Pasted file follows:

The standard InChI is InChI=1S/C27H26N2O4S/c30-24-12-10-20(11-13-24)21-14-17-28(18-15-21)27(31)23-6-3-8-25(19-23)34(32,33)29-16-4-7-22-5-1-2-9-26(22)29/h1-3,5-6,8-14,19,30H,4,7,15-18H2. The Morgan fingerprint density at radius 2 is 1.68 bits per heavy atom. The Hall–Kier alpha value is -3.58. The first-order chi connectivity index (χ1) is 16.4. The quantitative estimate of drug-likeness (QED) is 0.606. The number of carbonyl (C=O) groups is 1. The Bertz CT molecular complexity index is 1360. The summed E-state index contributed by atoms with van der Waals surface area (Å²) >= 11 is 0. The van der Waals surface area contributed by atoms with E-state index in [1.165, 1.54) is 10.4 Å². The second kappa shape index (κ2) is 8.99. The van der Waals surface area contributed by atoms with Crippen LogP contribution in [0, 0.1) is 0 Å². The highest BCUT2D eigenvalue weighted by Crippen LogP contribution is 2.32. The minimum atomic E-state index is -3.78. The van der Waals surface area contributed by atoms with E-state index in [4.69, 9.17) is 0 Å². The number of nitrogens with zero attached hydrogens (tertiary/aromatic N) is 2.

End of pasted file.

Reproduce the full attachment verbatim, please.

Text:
The standard InChI is InChI=1S/C27H26N2O4S/c30-24-12-10-20(11-13-24)21-14-17-28(18-15-21)27(31)23-6-3-8-25(19-23)34(32,33)29-16-4-7-22-5-1-2-9-26(22)29/h1-3,5-6,8-14,19,30H,4,7,15-18H2. The Morgan fingerprint density at radius 2 is 1.68 bits per heavy atom. The Hall–Kier alpha value is -3.58. The first-order chi connectivity index (χ1) is 16.4. The quantitative estimate of drug-likeness (QED) is 0.606. The number of carbonyl (C=O) groups is 1. The Bertz CT molecular complexity index is 1360. The summed E-state index contributed by atoms with van der Waals surface area (Å²) >= 11 is 0. The van der Waals surface area contributed by atoms with E-state index in [1.165, 1.54) is 10.4 Å². The second kappa shape index (κ2) is 8.99. The van der Waals surface area contributed by atoms with Crippen LogP contribution in [0, 0.1) is 0 Å². The highest BCUT2D eigenvalue weighted by Crippen LogP contribution is 2.32. The minimum atomic E-state index is -3.78. The van der Waals surface area contributed by atoms with E-state index in [4.69, 9.17) is 0 Å². The number of nitrogens with zero attached hydrogens (tertiary/aromatic N) is 2.